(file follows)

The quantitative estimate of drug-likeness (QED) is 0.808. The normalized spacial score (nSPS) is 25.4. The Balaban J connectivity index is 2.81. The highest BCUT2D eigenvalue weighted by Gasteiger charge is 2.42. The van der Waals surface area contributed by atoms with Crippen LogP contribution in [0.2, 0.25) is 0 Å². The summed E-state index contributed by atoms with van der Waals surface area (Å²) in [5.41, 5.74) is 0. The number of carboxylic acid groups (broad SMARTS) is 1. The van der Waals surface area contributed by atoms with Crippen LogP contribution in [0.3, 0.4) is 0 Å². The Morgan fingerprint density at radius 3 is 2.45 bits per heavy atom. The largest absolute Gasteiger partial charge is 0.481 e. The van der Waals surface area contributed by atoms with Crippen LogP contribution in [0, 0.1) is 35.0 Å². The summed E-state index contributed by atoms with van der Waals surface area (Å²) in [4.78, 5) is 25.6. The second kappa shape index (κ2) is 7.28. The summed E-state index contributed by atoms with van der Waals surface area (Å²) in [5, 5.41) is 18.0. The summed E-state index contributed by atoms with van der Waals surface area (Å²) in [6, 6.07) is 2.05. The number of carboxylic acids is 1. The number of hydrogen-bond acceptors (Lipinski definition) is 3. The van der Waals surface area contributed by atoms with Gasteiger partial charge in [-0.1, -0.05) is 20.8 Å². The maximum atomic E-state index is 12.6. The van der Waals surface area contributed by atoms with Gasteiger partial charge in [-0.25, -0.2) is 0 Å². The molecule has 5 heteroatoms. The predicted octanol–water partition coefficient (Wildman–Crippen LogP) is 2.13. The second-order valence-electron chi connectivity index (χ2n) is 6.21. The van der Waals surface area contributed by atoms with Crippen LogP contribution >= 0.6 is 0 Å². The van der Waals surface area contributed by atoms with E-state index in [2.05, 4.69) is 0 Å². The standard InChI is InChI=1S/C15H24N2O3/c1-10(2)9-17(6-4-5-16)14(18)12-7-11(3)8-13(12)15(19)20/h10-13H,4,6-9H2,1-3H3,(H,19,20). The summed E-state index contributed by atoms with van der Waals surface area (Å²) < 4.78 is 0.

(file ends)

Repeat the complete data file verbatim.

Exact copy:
The quantitative estimate of drug-likeness (QED) is 0.808. The normalized spacial score (nSPS) is 25.4. The Balaban J connectivity index is 2.81. The highest BCUT2D eigenvalue weighted by Gasteiger charge is 2.42. The van der Waals surface area contributed by atoms with Crippen LogP contribution in [0.2, 0.25) is 0 Å². The summed E-state index contributed by atoms with van der Waals surface area (Å²) in [5.41, 5.74) is 0. The number of carboxylic acid groups (broad SMARTS) is 1. The van der Waals surface area contributed by atoms with Crippen LogP contribution in [0.3, 0.4) is 0 Å². The Morgan fingerprint density at radius 3 is 2.45 bits per heavy atom. The largest absolute Gasteiger partial charge is 0.481 e. The van der Waals surface area contributed by atoms with Crippen LogP contribution in [0, 0.1) is 35.0 Å². The summed E-state index contributed by atoms with van der Waals surface area (Å²) in [4.78, 5) is 25.6. The second kappa shape index (κ2) is 7.28. The summed E-state index contributed by atoms with van der Waals surface area (Å²) in [5, 5.41) is 18.0. The summed E-state index contributed by atoms with van der Waals surface area (Å²) in [6, 6.07) is 2.05. The number of carboxylic acids is 1. The number of hydrogen-bond acceptors (Lipinski definition) is 3. The van der Waals surface area contributed by atoms with Gasteiger partial charge in [-0.1, -0.05) is 20.8 Å². The maximum atomic E-state index is 12.6. The van der Waals surface area contributed by atoms with Gasteiger partial charge in [-0.25, -0.2) is 0 Å². The molecule has 5 heteroatoms. The predicted octanol–water partition coefficient (Wildman–Crippen LogP) is 2.13. The second-order valence-electron chi connectivity index (χ2n) is 6.21. The van der Waals surface area contributed by atoms with Crippen LogP contribution >= 0.6 is 0 Å². The van der Waals surface area contributed by atoms with E-state index in [2.05, 4.69) is 0 Å². The standard InChI is InChI=1S/C15H24N2O3/c1-10(2)9-17(6-4-5-16)14(18)12-7-11(3)8-13(12)15(19)20/h10-13H,4,6-9H2,1-3H3,(H,19,20). The summed E-state index contributed by atoms with van der Waals surface area (Å²) < 4.78 is 0.